The discourse surrounding diet science parallels social science in a profound way, particularly in its foundational reliance on what one might deem ‘first principles.’ Consider, for instance, the axiom of consuming whole foods or engaging in gossip only when deemed necessary. This parallel extends to a common awareness: just as many recognize the detrimental effects of ultra-processed foods—defined by some experts as those containing any of a specific set of 12 additives—there is also an understanding of how excessive gossip can erode the fabric of community.
The comparison deepens when one considers the habit-forming nature of both ultra-processed foods and gossip. Both have the capacity to trigger mood enhancements, yet quantifying the extent of their negative impact remains a scientific challenge. How much processed food is too much? At what point does gossip become harmful? These questions underscore the difficulties in drawing definitive boundaries in both diet science and social science.
Moreover, both ultra-processed foods and gossip are pervasive in modern society, offering immediate gratification yet leading to unintended consequences. Gossip, despite its negative reputation and the ethical dilemma it poses by involving third parties who are not present, provides essential social comparison information that many seek for personal or professional success. Similarly, ultra-processed foods often remove the ‘third party’—the natural, unaltered ingredients—replacing them with synthetic compounds, such as those found in vegan meat alternatives.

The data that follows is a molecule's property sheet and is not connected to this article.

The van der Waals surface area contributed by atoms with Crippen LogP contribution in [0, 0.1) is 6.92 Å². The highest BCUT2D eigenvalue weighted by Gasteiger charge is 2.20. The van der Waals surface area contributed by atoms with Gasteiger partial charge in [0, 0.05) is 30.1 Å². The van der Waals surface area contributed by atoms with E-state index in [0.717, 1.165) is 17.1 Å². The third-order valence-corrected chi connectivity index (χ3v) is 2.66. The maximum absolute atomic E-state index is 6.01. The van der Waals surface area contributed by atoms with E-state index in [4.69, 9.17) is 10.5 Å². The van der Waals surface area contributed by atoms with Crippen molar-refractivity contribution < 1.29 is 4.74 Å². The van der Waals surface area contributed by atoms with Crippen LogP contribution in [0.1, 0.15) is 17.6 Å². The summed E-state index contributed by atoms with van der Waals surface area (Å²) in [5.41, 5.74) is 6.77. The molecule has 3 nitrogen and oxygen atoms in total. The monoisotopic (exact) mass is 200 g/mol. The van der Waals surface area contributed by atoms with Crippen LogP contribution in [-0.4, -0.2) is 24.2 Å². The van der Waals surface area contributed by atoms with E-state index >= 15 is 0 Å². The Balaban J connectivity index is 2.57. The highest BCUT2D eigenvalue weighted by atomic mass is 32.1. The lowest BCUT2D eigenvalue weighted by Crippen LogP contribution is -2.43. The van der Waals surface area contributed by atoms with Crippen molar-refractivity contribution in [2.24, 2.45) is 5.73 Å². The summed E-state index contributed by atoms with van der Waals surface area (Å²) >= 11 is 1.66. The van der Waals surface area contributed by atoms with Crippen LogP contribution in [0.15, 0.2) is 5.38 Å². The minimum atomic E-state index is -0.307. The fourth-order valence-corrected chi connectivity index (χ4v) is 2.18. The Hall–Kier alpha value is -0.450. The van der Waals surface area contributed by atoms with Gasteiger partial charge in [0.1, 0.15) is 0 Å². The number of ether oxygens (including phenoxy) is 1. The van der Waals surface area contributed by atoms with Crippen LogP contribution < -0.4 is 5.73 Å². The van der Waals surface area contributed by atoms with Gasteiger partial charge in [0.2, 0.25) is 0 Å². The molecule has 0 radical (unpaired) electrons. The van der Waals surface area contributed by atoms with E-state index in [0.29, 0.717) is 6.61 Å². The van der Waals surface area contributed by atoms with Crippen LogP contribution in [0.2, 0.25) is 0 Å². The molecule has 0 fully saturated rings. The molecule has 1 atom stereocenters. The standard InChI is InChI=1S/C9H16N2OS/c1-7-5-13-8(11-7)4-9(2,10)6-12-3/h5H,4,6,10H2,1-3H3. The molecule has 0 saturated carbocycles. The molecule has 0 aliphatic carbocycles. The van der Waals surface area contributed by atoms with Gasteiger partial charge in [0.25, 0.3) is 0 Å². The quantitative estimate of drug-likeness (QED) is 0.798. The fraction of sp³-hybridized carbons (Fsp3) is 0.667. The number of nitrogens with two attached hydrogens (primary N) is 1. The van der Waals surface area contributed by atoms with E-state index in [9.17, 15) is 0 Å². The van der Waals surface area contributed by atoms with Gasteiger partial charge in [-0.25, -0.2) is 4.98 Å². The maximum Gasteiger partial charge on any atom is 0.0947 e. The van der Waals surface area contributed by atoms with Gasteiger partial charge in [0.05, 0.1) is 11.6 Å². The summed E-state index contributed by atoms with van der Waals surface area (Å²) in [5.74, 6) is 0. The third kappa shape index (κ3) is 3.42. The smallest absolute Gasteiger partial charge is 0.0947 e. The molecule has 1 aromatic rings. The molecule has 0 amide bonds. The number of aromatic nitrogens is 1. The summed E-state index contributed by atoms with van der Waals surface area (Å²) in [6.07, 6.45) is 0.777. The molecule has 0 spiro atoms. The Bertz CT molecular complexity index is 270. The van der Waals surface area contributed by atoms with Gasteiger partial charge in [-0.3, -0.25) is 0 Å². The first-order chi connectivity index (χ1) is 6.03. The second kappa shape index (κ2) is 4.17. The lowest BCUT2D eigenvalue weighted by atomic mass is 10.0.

This phenomenon is particularly pronounced among the working poor, for whom ultra-processed foods and gossip become a currency of sorts. In the relentless pursuit of wealth creation, time becomes a scarce commodity, driving a reliance on time-saving conveniences, be they in diet or social interactions. However, there lies a potential for revolution, a paradigm shift where the poor might ‘do a runner’ from the constraints of urban life. By relocating to less economically burdensome rural areas, they could reclaim time, allowing for the preparation of whole foods and engagement in more genuine social interactions, free from the pressures of competitive corporate environments.
In reflecting on these insights, the lesson becomes clear: the pursuit of immediate gratification, be it through ultra-processed foods or unbridled gossip, is a path fraught with pitfalls. Echoing the sentiments of a luminary who once advised to “tune in, turn on, drop out,” there’s wisdom in reevaluating our choices, seeking a more authentic and grounded way of living. This realignment not only resonates with a deeper understanding of diet science and social science but also with a philosophical pursuit of a more harmonious existence.